I've never been a fan of traditional networking. It looks something like this: You're at a conference. You have a brief conversation with someone (who's scoping the room as she speaks to you) and at the end of your chat, unprompted, she pulls out her business card and gives it to you. You put the card in your bag with no intention of ever using it.
Perhaps you're the person shoving your business card on someone, then wondering why you can't make good business connections. Whether you're the business card "shover" or the "shovee," what's clear is that traditional networking rarely leads to productive business relationships.
Traditional networking tactics don't work because they're predatory. People stalk each other like prey with the sole purpose of, "What can you do for me?" Moreover, traditional networkers tend to think that the person who they've set their sights on should readily lend assistance to their cause. It's akin to a woman on a first date asking the man to pay her mortgage. It's inappropriate to ask a stranger to help you out. Moreover, it's likely that such a self-centered action will sink the relationship before it had a chance to begin.
I have met some wonderful business contacts and mentors but I didn't do it using traditional networking strategies. I started my relationships with them by having conversations. It's not a novel concept, but it's one that's largely overlooked by entrepreneurs. It may then take several conversations for me to ascertain whether or not I'm aligned with a particular person or her business. Once that's established, then it's the time to see how we can mutually support each other.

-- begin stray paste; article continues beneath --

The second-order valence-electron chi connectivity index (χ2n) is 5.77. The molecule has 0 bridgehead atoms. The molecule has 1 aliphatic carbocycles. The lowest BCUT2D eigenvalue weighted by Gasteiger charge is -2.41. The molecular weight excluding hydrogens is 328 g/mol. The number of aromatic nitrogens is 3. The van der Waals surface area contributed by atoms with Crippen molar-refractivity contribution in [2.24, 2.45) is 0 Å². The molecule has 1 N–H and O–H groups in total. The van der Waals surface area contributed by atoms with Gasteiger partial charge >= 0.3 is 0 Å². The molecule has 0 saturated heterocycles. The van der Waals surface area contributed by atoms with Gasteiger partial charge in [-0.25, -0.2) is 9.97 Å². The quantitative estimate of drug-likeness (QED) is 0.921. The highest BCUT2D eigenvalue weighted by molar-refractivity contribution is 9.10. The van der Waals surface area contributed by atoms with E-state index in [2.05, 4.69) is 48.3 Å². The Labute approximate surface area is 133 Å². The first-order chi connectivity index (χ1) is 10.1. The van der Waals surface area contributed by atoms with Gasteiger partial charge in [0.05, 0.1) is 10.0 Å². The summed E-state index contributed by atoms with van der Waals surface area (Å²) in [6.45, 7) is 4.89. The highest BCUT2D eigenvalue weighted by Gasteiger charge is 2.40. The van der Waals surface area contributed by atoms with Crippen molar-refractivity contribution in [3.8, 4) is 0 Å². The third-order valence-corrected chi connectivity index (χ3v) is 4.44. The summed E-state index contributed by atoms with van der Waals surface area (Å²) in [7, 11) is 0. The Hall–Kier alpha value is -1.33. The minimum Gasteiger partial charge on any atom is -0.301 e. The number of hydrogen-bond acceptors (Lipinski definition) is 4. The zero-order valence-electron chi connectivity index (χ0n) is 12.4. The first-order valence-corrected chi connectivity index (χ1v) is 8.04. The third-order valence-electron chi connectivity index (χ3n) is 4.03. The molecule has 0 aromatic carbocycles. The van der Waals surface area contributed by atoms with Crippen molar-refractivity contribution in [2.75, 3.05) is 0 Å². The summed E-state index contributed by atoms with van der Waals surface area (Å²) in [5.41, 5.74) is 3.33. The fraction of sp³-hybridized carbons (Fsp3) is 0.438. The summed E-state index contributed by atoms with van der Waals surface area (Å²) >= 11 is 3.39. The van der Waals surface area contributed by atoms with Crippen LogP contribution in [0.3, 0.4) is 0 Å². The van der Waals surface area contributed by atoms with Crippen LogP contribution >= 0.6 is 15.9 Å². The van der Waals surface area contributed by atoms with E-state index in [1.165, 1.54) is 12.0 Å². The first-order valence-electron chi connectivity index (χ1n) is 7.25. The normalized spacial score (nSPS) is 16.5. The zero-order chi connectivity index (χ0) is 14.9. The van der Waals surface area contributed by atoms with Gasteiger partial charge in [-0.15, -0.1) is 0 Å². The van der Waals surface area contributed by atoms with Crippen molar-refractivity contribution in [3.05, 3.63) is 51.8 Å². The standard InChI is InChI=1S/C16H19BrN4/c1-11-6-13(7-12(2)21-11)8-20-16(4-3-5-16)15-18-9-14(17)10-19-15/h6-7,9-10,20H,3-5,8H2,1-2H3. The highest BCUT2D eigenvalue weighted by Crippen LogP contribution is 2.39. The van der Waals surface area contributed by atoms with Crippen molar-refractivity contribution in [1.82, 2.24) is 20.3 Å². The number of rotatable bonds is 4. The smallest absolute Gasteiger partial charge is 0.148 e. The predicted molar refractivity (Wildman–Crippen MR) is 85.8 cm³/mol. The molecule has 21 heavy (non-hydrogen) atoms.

Rather than networking, I coach entrepreneurs to build relationships with like-minded people.
Most successful entrepreneurs have a group of trusted counselors who they can turn to for advice and assistance. People, however, aren't going to give their time, energy or resources to a stranger. Relationship building takes time and frequently it requires that you prove that you're worth the effort. It also means that you understand that when you come to the table, it's not just to take; you need to offer something of value to the other party.
Here are my three tips for productive relationship building
1. Learn to Follow-Up
If you meet someone at a conference on Friday, Monday send them a brief email. Your email should give some information about what you discussed with the person and you should request a 10-15 minute chat. This chat is an opportunity for you to learn more about the person and her business — not to ask for anything. Understand that it may take you more than a few tries to get on this person's calendar.
2. Get Offline Quickly
If you meet someone on Twitter, Facebook or LinkedIn, after a few exchanges it's time to request a brief phone or Skype call. Online exchanges are very good places to become introduced to someone. However, I don't believe that social media can be used to gauge whether or not there's synergy between you and the other person. This is important if you're contemplating entering into a business relationship.
3. Go to Places that Interest You
Seminars and conferences aren't the only places to meet potential clients, business partners or mentors. In reality many connections are made in informal settings. It may then make sense to go your friend's dinner party or to your acquaintances art show. Similarly, in your community, there are organizations and causes that you can participate in that will allow you to meet people who share your values, interests and beliefs. These people could be instrumental to your business.
Yvonne Bynoe is a certified business and marketing coach.
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